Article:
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As anyone who is familiar with A Room of One’s Own knows, it’s a nonfiction essay about women writers which introduces a fictional character named Judith Shakespeare, sister to William Shakespeare.
The essay argues that there are many women like Judith out there, women who have dreamed of becoming writers but had their dreams dashed by a society that is unreceptive to women writers.
The novel’s subject matter alone will be of interest to both Shakespeare fans and Woolf fans. Much like novels such as Grendel and March, which both build upon another writer’s character, The Other Shakespeare brings Judith Shakespeare to life in her own story. In doing so, the novel weaves together history, fiction and social issues in an interesting way.
I thoroughly enjoyed the book and the concept behind it. I also enjoyed Lea Rachel’s prose and felt it was quite impressive for a first novel, especially considering the difficulty of trying to make Old English easy to understand for modern readers.
My only complaint is that The Other Shakespeare is a bit heavy-handed at times. The author has a habit of spelling things out for the reader and I felt the novel could be improved if the point she was trying to make was a bit more subtle.
This is just a minor complaint though and I don’t feel it detracts too much from the novel as a whole.
The following is an excerpt from the book:
“Mary looked from the hornbook to her daughter and back again, and as realization dawned she asked softly, ‘Know your letters?’
Judith nodded and a long-taut spring snapped in Mary.
‘Useless child! Why do you do such things? Why do you insist on Latin and letters and stories of make-believe played in the forest? It’s inappropriate! ‘Tis isn’t right. You -‘ She advanced a step towards Judith, her fists clenched. ‘You put the boys up to this, didn’t you? You stole the hornbook from them, to add to your lists of sins.’ Mary’s eyes widened in understanding. ‘Asips, Asops, whatever it was called, that book of fables that disappeared last year, was that you too?’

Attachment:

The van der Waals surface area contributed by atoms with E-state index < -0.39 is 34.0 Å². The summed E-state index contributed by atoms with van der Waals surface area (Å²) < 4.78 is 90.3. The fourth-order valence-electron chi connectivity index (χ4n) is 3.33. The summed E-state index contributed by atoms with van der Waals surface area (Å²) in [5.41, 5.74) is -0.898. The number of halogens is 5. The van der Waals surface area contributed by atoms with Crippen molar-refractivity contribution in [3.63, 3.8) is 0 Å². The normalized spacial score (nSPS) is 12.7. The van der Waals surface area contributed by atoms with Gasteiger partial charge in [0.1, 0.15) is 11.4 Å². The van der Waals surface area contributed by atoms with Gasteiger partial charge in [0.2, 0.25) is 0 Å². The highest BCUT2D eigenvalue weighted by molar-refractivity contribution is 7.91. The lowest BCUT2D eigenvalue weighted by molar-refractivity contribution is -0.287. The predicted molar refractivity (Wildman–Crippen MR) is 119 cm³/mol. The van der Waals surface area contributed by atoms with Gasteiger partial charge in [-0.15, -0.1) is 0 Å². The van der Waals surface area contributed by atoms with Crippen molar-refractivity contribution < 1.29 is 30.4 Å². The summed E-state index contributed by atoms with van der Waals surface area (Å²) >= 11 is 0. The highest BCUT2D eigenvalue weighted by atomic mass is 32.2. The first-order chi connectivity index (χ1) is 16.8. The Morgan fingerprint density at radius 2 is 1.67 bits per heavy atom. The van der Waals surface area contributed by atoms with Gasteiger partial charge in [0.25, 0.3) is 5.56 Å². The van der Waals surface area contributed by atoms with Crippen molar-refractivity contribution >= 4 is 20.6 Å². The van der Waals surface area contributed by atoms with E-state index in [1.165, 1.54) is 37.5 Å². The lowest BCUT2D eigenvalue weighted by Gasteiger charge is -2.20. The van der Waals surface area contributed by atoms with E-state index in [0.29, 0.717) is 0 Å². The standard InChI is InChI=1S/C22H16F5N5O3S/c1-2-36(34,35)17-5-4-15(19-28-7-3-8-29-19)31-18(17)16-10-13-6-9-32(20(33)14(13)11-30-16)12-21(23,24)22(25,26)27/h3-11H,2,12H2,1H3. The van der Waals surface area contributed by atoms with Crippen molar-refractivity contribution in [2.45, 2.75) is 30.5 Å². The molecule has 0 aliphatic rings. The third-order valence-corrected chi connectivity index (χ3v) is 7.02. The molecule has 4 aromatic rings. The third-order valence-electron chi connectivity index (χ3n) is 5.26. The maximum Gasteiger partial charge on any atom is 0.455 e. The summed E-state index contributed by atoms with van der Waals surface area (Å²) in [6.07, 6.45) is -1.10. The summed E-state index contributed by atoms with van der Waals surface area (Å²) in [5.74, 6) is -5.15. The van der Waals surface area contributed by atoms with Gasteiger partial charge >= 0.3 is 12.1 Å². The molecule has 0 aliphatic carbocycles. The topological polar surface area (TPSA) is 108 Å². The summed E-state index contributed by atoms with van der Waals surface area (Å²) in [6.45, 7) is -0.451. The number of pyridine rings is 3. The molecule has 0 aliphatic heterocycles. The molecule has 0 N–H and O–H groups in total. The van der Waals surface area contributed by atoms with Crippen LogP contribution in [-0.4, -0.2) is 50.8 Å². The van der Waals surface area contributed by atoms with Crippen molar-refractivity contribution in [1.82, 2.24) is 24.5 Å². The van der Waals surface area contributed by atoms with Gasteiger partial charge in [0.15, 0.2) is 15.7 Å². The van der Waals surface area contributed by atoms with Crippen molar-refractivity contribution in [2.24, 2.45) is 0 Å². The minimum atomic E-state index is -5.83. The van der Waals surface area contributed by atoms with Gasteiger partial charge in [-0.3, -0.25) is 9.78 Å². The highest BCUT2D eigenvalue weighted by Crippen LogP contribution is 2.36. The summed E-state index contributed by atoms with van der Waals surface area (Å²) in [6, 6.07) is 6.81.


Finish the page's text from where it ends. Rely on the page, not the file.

Judith felt a sting of pleasure in righting this wrong at least.
‘Yay. It fell into the Avon. ‘Twas entirely my fault.’
‘This – it’s -‘ The words stumbled together as Mary fought to straighten them out. ”Tis awful. ‘Tis wrong. ‘Tis against the natural order of things. Why must you insist on putting on such airs?’ Mary turned and held her hands up to the rafters. She took a deep breath and declared, ‘It is true, there is an evil presence in this house.’
Judith felt a chill run up her spine. In spite of herself, she defended her actions. ‘Nuns can read.’
Mary turned to look at her daughter. ‘What are you going to do,’ she asked. ‘run off and join a nunnery?’
Judith didn’t answer and Mary crossed herself.
‘You don’t join a nunnery to read, child, you join because you love God.’
At that moment Judith desperately wished that she loved God as much as her mother did. Maybe then everything would be easier. Maybe then what she was supposed to do would be clear, her mixed up thoughts and mixed up desires would make sense. Judith wasn’t trying to upset her mother, she didn’t want to be a bad daughter, she just couldn’t help being who she was. She just couldn’t help wanting to read.”
The Other Shakespeare is Lea Rachel’s first novel. Her first published work was her personal memoir I Promise. Rachel is an economics professor at the University of Missouri.